Reed Elsevier, the Anglo-Dutch publisher, yesterday predicted that its internet-based revenues would soar 20 per cent this year, to £1.2bn. It is investing heavily in developing its online services, making all of its print publications available over the internet, and online revenues have grown tenfold in the past five years.
Reporting interim profits, the group scotched fears that its science arm had suffered from a shake-up in the science publishing market as it called an end to the media downturn.
Sir Crispin Davis, the chief executive, said there had been "little impact" from a move to make scientific journals freely available to everyone. Reed Elsevier, which is clinging to the traditional science-publishing model that sees companies charge hefty subscriptions to those who want to access journals, relies on its science publishing division for 40 per cent of its profits. "We have seen accelerating growth in the number of [science] articles being submitted, up 5 per cent," Sir Crispin said. "We are not complacent. But you have to keep it in perspective. Although it's generated a lot of publicity in the market it has had a relatively small impact."
He was speaking as the group reported a 3 per cent rise in pre-tax profits for the six months to 30 June. Underlying pre-tax profits rose 5 per cent to £433m, ahead of expectations, although the weak US dollar hit its turnover, which slipped 3 per cent to £2.3bn. Its shares, which have suffered from fears that the so-called "open access" shake-up in scientific publishing could spell the end of Reed's high margins, rose 5p to 481p.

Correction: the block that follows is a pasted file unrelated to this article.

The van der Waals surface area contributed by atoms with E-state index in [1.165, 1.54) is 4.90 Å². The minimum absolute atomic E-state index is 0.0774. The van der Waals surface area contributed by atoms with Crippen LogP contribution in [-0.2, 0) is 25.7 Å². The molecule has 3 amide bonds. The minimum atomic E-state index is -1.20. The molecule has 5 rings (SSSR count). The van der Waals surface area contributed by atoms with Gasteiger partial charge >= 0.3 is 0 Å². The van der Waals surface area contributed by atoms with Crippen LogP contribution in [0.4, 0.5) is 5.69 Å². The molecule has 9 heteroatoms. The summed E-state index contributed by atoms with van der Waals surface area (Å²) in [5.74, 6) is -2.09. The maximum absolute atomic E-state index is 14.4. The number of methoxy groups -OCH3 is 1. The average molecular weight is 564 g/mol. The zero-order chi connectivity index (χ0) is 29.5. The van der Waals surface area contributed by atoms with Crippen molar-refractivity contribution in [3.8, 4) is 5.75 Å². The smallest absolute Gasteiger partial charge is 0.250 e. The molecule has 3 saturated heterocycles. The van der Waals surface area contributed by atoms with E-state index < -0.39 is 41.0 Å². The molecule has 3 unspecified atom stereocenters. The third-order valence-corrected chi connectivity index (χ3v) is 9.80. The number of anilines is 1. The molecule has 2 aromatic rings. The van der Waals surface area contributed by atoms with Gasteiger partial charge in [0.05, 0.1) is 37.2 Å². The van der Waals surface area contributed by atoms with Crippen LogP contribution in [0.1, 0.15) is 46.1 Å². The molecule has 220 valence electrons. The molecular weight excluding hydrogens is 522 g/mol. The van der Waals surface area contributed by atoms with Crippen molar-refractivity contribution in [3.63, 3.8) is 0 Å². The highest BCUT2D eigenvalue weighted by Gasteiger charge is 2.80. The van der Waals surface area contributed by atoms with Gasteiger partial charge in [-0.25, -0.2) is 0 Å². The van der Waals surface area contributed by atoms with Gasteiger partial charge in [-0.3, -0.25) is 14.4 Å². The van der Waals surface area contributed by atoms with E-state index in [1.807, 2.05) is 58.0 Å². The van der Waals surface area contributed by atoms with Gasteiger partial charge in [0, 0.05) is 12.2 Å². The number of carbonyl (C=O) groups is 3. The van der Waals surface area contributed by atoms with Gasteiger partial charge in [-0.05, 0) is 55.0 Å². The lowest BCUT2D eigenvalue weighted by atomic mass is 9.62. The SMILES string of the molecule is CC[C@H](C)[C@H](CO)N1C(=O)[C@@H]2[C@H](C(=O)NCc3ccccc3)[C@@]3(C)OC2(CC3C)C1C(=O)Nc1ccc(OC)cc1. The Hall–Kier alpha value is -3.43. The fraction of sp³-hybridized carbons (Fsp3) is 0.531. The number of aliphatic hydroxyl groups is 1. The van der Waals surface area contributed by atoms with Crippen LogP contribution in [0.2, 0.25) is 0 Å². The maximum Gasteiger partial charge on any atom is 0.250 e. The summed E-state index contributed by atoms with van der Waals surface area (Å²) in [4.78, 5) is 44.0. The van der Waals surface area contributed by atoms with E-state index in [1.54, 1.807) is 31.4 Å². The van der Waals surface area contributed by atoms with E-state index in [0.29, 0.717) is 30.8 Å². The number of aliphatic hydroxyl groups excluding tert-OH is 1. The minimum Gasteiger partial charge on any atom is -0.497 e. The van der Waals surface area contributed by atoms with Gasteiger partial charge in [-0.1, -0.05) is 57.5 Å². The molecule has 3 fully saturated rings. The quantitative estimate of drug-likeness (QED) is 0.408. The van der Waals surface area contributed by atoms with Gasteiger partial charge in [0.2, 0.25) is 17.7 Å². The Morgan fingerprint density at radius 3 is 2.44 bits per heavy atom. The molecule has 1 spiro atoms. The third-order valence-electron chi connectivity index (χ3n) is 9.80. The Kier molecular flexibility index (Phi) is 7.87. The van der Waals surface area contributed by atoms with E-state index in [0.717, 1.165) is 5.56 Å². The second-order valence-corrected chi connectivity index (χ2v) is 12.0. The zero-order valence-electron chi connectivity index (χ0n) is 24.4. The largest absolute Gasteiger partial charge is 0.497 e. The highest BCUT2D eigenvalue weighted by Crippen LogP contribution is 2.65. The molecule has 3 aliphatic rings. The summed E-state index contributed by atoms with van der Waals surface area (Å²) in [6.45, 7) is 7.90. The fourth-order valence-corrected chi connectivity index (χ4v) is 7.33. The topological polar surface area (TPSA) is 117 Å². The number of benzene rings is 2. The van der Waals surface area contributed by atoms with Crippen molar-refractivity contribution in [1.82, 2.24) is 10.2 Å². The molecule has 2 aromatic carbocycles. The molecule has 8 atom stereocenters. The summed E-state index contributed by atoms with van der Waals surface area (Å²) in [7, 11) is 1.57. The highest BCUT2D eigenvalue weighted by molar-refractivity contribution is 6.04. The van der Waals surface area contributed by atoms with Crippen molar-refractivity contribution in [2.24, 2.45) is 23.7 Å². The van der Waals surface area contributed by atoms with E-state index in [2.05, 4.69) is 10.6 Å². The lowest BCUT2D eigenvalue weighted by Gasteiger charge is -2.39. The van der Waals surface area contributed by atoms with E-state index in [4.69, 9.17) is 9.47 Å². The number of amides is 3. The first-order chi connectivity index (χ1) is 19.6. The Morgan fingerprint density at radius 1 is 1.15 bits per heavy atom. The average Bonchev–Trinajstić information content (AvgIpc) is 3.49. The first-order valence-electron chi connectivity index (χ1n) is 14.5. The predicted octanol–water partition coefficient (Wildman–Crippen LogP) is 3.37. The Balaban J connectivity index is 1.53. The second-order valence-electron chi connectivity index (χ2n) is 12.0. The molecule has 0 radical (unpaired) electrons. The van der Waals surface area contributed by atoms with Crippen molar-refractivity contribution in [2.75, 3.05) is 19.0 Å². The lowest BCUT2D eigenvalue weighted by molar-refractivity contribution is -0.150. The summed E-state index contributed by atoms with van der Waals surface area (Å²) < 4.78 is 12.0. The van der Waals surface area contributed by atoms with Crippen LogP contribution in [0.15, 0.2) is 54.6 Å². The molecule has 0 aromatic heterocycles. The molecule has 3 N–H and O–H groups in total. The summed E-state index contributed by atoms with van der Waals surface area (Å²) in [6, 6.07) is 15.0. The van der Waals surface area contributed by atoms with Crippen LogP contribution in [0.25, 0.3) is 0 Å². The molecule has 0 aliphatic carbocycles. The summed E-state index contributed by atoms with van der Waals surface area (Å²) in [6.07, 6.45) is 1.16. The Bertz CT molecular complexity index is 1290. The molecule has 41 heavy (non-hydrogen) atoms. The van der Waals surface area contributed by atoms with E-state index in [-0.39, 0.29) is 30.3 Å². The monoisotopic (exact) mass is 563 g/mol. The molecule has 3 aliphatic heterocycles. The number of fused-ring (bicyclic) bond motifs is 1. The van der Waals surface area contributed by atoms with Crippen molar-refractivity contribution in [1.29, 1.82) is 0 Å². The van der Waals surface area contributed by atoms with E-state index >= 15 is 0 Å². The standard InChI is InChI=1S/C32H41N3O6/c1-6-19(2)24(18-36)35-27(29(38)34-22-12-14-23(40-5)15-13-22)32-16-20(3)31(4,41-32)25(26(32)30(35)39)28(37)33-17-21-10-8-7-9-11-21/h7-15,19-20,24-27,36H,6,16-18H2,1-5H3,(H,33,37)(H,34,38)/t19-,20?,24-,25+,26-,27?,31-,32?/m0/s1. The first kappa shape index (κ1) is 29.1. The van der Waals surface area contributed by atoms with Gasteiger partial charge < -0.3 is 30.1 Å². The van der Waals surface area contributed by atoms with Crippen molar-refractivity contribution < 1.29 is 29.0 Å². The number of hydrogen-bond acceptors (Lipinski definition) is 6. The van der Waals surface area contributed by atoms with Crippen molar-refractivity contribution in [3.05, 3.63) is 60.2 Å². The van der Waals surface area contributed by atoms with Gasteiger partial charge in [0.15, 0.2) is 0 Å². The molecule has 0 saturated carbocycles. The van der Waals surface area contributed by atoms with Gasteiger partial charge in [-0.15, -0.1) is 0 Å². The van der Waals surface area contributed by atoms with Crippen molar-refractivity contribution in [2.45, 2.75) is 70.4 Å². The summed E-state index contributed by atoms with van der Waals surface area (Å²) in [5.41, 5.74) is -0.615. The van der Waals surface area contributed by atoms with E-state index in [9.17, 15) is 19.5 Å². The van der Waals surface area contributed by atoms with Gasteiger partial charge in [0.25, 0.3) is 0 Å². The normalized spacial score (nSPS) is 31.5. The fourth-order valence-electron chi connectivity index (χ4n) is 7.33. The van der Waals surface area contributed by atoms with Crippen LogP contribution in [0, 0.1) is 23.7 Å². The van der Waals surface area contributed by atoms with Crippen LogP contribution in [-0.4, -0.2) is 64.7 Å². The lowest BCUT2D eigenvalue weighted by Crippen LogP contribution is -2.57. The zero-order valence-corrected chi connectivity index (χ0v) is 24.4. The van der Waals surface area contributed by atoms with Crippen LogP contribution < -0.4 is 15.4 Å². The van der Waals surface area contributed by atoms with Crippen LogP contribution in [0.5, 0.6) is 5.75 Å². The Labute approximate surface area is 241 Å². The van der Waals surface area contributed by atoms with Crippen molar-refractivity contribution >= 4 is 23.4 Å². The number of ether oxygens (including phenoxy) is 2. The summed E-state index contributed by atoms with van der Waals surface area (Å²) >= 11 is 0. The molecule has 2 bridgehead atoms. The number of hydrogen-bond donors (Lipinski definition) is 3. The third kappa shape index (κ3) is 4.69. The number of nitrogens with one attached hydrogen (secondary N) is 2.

The group predicted accelerated revenue growth for the rest of year as the advertising market improves, particularly in business-to-business publishing. "We are seeing evidence of a turnaround, which is the first time for three years I have been able to say that," Sir Crispin said, highlighting particularly strong growth in the US and UK magazine markets. "The recruitment market in the UK is now growing quite well," he added.
The group reiterated its guidance of above-market revenue growth and mid-to-high single digit earnings per share growth at constant exchange rates this year. In 2005, it expects its earnings to grow by double digits, boosted by a pick-up in the US education market.
Sir Crispin said the company would continue to spend its $500m of free cash on bolt-on acquisitions. "Nearly all of these will be online."Reuse content